NASCAR officials say the use of unleaded fuel would lead to blown engines.
KNIGHT RIDDER NEWSPAPERS
PHILADELPHIA -- As a frequent spectator at NASCAR races, Jerry Polis is well acquainted with the roar of engines and the pungent scent of racing exhaust.
"You can smell the fumes," said Polis, 58, of Oreland, Pa., a go-kart and drag racer from years ago. "To me, that's part of racing."
But there is one part of racing that NASCAR would be better off without, health officials say. It's a gasoline additive that enhances performance but was banned from regular cars years ago: lead.
In 2000, the U.S. Environmental Protection Agency, calling leaded gasoline a potential risk for racing employees and even spectators, asked NASCAR to start looking for an alternative.
NASCAR officials, who have seen their sport grow from its southern roots into a national phenomenon, say they are working with Philadelphia-based Sunoco, the association's official fuel supplier, to find a replacement. But for now, they say, the toxic additive is needed to lubricate engines.
Lead causes brain damage in children and can cause other problems in adults, such as kidney trouble, impotence and fatigue.
The EPA has not measured lead levels in pit-crew workers or racing spectators. And in a limited study by the National Institute for Occupational Safety and Health, little to no lead was detected in air samples taken at a Tennessee racetrack in 2000.
But last year, Georgia health officials made a troubling discovery.
When a toddler was measured with dangerously high levels of lead in his blood in a routine screening, officials were puzzled because he lived in a newer house without lead-based paint, the most common source of lead exposure in children.
The answer was a surprise, said Stic Harris, acting head of the state's lead poisoning-prevention program. His father was an aviation mechanic who worked with propeller planes -- the other type of vehicle for which leaded gasoline is still allowed in the United States.
The father often cleaned fuel injectors with a wire brush, and would return home for lunch and feed the boy without changing his clothes or otherwise properly cleaning up, Harris said.
The boy had more than 30 micrograms of lead per deciliter of blood. The federal guideline is 10 micrograms, and recent research by a University of Cincinnati scientist suggests that brain damage occurs even below that level.
The EPA began phasing out leaded gasoline in regular cars in 1975. By 1985, leaded fuel was down to about 40 percent of sales, and in 1996 was banned altogether. Leaded gasoline is still permitted in some countries in Asia and Africa.
EPA officials often call the removal of lead from gasoline one of the biggest public-health success stories of the last few decades.
Racing gas exception
Because of a special exemption passed by Congress, the agency has no authority to ban lead from racing gasoline. But that doesn't mean the EPA can't lean on NASCAR to change, said Frank O'Donnell, president of Clean Air Watch, a Washington-based nonprofit organization.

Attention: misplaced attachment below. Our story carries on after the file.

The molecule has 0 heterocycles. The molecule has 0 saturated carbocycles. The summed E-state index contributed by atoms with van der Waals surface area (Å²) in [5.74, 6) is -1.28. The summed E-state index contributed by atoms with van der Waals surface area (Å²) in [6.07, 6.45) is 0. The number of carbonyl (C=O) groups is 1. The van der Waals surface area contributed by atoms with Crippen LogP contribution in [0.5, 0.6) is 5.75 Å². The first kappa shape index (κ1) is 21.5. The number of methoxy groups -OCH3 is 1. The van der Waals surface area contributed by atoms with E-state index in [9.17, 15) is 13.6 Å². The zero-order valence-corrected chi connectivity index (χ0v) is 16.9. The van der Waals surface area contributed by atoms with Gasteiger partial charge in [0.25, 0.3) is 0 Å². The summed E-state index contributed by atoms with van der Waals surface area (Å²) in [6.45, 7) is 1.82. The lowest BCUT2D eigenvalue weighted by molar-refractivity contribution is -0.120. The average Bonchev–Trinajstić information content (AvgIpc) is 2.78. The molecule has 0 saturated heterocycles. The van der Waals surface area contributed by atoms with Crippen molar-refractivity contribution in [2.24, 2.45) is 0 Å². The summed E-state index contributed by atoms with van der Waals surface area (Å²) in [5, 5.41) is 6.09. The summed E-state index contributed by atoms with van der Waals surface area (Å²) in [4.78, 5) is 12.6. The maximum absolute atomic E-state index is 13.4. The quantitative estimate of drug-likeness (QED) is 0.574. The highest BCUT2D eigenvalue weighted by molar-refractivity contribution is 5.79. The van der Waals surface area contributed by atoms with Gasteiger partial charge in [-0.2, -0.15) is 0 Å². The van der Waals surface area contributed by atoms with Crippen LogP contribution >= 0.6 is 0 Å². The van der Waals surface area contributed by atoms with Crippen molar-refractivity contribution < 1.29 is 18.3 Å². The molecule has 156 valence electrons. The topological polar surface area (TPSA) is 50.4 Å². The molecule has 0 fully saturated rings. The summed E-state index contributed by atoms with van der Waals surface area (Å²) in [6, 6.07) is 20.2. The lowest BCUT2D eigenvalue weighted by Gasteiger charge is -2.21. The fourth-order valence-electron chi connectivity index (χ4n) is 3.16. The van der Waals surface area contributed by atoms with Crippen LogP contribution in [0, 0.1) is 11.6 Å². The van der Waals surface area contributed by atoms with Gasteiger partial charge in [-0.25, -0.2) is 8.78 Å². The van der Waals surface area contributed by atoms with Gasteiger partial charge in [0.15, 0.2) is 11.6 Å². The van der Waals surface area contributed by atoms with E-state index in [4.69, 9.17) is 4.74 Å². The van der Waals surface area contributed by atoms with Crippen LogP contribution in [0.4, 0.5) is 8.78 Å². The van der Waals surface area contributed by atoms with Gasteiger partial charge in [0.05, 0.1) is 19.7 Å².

"I tend to think that NASCAR is largely dragging its leaden feet, and partly because the government is not pushing them," O'Donnell said.
Officials of NASCAR -- whose race attendance has risen from 5.3 million in 1995 to 6.8 million in 2004, a 28 percent increase -- say they are researching new alternatives. But for now, the use of unleaded fuel would make the cars' engines blow out, they said.
The wear and tear on a high-powered racing engine during a 500-mile race is equivalent to driving a regular car 100,000 miles, said Gary Nelson, NASCAR's vice president of research and development.
The lead additive lubricates the surface between an engine valve and its valve "seat." The seat is a circular piece of metal that performs the critical function of drawing heat away from the valve, said Glenn Feiste, a former engine builder who now supervises a technician-training program at the NASCAR Technical Institute in Mooresville, N.C.
Use of unleaded gas would require a different valve design, among other changes, Feiste said.
Besides lubrication, leaded gas also enables greater compression by engine pistons, allowing for more efficiency and power, Nelson said. He said researchers were making progress in finding an alternative to leaded gas and hoped to have an answer soon.
"When you are going to come up with a cure for a certain problem, it takes a series of inventions in many cases, and the right ingredients coming together to make it happen," Nelson said.
Not all race cars use leaded gasoline. Indy 500 cars run on methanol, for example, but that also is a potential health issue for racing crews.
"There's risk you have no matter what," said Greg Steadman, crew chief for the NASCAR car driven by Jeff Green for Petty Enterprises. "It doesn't matter to us."